Doing Environmental Ethics

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  • Format: Paperback
  • Copyright: 2009-02-24
  • Publisher: Westview Pr
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Doing Environmental Ethics offers a way to face our ecological crisis that draws on environmental science, economic theory, international law, religious teachings, and philosophical arguments. It engages readers in constructing ethical presumptions based on our duty (to other persons, species, and ecosystems), our character (personal virtues), our relationships (with other persons and nature), and our rights (to sustainable development and a healthy environment). Then it tests these moral presumptions by predicting the likely consequences of acting on them. Readers apply what they have learned to specific policy issues discussed in the final Part of the book: sustainable consumption, environmental policy, clean air and water, agriculture, managing public lands, urban ecology, and climate change. Questions after each chapter and a worksheet aid readers in deciding how to live more responsibly as consumers and as citizens. "What you do matters," Robert Traer writes, "and the person you are also matters. In ethics we look for reasons to explain why this is so." Book jacket.

Author Biography

Robert Traer led the International Association for Religious Freedom (IARF) from 1990-2000. He served with the Ecumenical Accompaniment program in Israel/Palestine sponsored by the World Council of Churches. In 2002 he was a resident scholar at the Tantur Ecumenical Institute for Theological Studies in Israel. He is a member of the core faculty at Dominican University and teaches courses in ethics and religion.

Table of Contents

Prefacep. ix
Acknowledgmentsp. xiii
Ethics and Science
Moral Philosophy: An Adventure in Reasoningp. 3
Right and Goodp. 4
Reasoning about Our Feelingsp. 6
Environmental Ethicsp. 9
Learning from Diverse Theoriesp. 10
Doing Ethics Togetherp. 13
Questions-Moral Philosophy: An Adventure in Reasoningp. 17
Ethics and Science: Moral Considerationp. 19
What We Know and Can't Knowp. 20
An Evolving Theory of Evolutionp. 22
Ecosystems and Emergent Propertiesp. 25
Ascribing Value to Naturep. 29
Questions-Ethics and Science: Moral Considerationp. 33
Ethics and Economics: The Common Goodp. 35
Invisible Hand?p. 35
Economic and Ethical Issuesp. 37
Globalization and Economic Growthp. 40
Green Economicsp. 45
Questions-Ethics and Economics: The Common Goodp. 50
Constructing and Testing Ethical Presumptions
Duty: Nature and Future Generationsp. 55
Doing Our Dutyp. 55
Right Actionp. 58
Commanded by God: Jews and Muslimsp. 60
Government, Land, and Propertyp. 62
Applying the Golden Rulep. 65
Animals, Species, Ecosystems, and Landscapesp. 67
Questions-Duty: Nature and Future Generationsp. 68
Character: Ecological Virtuesp. 71
Being Goodp. 72
Children's Storiesp. 75
Christian Stewardshipp. 76
Virtues: Integrity, Gratitude, and Frugalityp. 81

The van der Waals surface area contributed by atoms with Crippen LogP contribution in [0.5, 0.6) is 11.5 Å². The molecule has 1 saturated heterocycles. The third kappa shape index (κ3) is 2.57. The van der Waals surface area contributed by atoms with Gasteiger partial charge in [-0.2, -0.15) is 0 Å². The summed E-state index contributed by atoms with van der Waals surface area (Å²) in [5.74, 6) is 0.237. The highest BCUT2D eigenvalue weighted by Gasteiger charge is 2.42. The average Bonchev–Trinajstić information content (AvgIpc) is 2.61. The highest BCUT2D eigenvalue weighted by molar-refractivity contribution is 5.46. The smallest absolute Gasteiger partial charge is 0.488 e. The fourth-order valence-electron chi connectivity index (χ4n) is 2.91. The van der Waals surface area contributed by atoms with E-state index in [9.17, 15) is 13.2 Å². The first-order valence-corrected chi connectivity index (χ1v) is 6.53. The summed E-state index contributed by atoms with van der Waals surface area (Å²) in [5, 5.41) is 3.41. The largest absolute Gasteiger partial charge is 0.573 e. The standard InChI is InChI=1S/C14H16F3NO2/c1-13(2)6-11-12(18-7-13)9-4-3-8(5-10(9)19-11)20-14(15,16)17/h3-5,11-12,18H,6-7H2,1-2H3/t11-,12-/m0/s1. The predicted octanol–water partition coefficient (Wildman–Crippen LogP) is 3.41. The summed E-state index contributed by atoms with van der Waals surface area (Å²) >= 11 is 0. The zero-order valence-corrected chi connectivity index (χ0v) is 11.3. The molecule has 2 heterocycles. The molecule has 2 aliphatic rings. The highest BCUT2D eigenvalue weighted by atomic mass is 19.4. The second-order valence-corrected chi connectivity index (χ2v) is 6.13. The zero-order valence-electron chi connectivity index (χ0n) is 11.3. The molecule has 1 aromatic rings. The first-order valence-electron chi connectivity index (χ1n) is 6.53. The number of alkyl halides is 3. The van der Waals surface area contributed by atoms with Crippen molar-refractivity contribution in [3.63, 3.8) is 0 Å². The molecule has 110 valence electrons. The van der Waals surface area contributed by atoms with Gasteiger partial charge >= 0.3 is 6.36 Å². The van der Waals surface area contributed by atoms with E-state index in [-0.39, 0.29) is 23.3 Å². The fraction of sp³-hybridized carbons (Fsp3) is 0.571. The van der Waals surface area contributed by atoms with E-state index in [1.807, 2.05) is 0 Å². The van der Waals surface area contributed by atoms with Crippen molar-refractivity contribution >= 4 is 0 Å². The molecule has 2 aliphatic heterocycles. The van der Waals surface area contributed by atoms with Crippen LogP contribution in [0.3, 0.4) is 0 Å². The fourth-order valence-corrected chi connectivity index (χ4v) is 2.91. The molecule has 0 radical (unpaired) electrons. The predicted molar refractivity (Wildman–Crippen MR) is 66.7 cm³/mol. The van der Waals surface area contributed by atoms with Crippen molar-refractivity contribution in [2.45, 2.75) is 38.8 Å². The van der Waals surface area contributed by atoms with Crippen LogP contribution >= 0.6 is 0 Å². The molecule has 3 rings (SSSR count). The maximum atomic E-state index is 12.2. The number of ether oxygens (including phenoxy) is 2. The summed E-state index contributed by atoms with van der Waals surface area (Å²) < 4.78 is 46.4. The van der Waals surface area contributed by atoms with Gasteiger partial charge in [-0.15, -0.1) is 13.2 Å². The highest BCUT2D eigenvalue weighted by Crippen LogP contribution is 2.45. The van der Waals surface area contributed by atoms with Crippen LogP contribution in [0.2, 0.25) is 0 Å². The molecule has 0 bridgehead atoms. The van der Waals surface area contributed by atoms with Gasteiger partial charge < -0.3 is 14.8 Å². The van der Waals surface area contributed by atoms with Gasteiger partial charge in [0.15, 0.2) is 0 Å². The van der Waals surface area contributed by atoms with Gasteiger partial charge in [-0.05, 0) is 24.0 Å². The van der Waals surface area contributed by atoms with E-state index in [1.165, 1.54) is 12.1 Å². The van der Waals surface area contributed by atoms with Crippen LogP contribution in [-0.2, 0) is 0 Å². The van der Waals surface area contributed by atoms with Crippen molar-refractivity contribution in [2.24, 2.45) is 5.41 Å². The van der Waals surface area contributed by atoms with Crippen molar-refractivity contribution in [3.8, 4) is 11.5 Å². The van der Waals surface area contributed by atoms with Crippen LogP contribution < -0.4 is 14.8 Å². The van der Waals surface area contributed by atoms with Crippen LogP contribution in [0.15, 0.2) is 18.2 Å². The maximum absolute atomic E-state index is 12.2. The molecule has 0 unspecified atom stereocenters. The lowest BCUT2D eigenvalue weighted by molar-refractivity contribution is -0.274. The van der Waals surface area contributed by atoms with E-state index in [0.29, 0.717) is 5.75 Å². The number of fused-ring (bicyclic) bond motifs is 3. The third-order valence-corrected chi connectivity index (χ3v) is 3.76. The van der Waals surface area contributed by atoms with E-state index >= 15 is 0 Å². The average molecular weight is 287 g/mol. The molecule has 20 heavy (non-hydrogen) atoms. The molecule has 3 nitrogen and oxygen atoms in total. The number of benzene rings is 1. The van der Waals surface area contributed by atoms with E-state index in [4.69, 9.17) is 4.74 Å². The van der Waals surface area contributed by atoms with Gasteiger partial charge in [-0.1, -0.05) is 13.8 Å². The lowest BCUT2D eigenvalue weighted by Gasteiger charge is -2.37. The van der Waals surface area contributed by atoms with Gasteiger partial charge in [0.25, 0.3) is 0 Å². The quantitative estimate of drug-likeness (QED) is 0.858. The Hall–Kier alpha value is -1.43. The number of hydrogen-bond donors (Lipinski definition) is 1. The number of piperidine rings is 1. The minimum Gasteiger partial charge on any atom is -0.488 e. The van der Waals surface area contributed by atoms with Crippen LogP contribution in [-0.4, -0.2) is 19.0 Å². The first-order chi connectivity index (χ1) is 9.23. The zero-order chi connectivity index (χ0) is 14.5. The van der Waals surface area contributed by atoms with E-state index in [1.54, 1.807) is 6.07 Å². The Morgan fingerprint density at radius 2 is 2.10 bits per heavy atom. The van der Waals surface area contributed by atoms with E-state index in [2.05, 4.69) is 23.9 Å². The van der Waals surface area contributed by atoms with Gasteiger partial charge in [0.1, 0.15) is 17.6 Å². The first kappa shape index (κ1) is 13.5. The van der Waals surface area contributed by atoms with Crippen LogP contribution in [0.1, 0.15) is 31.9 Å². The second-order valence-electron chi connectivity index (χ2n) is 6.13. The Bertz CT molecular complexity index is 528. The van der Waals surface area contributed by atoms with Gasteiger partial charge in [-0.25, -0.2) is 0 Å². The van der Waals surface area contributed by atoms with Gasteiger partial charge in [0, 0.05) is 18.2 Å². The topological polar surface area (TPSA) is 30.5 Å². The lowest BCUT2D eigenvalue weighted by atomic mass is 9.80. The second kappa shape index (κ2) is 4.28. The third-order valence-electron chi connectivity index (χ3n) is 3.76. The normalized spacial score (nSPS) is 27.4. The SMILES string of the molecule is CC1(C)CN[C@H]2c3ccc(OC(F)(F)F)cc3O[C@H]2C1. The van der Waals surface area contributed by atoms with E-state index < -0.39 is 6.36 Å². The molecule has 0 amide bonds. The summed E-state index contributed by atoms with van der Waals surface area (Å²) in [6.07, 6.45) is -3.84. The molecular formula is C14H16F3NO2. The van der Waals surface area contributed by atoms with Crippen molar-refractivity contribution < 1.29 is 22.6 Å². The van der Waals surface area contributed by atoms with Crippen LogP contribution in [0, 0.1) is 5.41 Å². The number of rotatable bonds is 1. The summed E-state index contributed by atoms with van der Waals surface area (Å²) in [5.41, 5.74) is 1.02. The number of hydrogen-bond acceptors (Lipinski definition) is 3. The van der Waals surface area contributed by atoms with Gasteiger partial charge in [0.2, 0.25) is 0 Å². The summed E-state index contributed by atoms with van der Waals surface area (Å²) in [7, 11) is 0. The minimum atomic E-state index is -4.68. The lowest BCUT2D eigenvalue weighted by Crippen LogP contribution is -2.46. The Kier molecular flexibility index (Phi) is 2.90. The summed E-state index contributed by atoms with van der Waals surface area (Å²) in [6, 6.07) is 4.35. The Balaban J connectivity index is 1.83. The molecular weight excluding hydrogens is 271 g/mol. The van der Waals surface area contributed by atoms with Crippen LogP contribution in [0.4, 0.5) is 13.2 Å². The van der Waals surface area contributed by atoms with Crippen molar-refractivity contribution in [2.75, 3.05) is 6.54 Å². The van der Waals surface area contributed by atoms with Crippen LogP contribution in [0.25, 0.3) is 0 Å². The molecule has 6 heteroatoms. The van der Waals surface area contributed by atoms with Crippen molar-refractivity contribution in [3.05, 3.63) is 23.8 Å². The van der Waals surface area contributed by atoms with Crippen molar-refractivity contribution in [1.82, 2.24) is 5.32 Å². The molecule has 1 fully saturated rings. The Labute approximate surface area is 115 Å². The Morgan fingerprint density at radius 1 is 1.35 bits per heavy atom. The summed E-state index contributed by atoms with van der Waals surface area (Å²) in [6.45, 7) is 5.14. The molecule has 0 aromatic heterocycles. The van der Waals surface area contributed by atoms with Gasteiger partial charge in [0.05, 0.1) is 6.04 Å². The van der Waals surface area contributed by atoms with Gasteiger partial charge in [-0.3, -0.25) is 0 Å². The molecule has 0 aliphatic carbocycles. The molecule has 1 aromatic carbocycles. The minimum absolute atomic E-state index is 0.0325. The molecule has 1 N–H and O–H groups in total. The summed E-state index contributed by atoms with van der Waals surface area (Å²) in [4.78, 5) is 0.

Respecting and Appreciating Naturep. 83
Questions-Character: Ecological Virtuesp. 85
Relationships: Empathy and Integrityp. 87
Empathy Is Naturalp. 88
Culture and Human Naturep. 90
Deep Ecologyp. 94
Ecofeminism: A Social Ecologyp. 97
Ecological Integrityp. 100
Questions-Relationships: Empathy and Integrityp. 102
Rights: Humans and Animals?p. 103
Human Rights Lawp. 104
Environmental Rightsp. 108
Animal Rights?p. 111
A Rights Strategyp. 117
Questions-Rights: Humans and Animals?p. 118
Consequences: Predicting the Futurep. 121
Utilitarianismp. 122
Animal Sufferingp. 124
Cost-Benefit Analysisp. 128
Biocentric Consequentialismp. 130
Scientific Consequencesp. 134
Questions-Consequences: Predicting the Futurep. 136
Worksheetp. 138
Learning from Nature
Ecological Living: Sustainable Consumptionp. 145
Duty: To Reduce Our Consumptionp. 146
Character: Consumer Choicesp. 146
Relationships: Our Natural Communityp. 152
Rights: To a Healthy Environmentp. 154
Consequences: Sustainable Consumptionp. 157
Questions-Ecological Living: Sustainable Consumptionp. 161
Environmental Policy: Governments, Corporations, NGOsp. 163
Governments: International and US Policiesp. 163
Corporations: Moral Leadershipp. 166
Nongovernmental Organizations: Advocacy and Actionp. 173
Collaborative Strategies: GLWQA and the Apollo Alliancep. 176
Consequences: Incentives and Taxesp. 178
Questions-Environmental Policy: Governments, Corporations, NGOsp. 181
Air and Water: A Healthy Environmentp. 183
The Earth's Atmospherep. 183
Air: Pollution and Greenhouse Gasesp. 184
Water: Quality and Scarcityp. 189
Economic Predictions: Shortsightedp. 195
Questions-Air and Water: A Healthy Environmentp. 198
Agriculture: Land and Foodp. 201
Nature's Cyclesp. 202
Industrial Agriculturep. 203
Poor Farmersp. 208
Sustainable Farmingp. 210
Questions-Agriculture: Land and Foodp. 216
Public Land: Adaptive Managementp. 219
Conservationists versus Preservationistsp. 220
National Forests and Parksp. 223
Restoring Deserts and Wetlandsp. 226
Wildlife Reserves in Asia and Africap. 230
Ethical and Legal Presumptionsp. 234
Questions-Public Land: Adaptive Managementp. 234
Urban Ecology: Building Greenp. 237
The Built Environmentp. 238
Transportationp. 243
Water and Wastep. 245
Sustainable Citiesp. 248
Consequencesp. 251
Questions-Urban Ecology: Building Greenp. 255
Climate Change: Global Warmingp. 257
The Carbon Cyclep. 258
Responsibilityp. 259
Predicting Consequencesp. 263
Taking Actionp. 271
Questions-Climate Change: Global Warmingp. 274
Notesp. 275
Bibliographyp. 349
Indexp. 357
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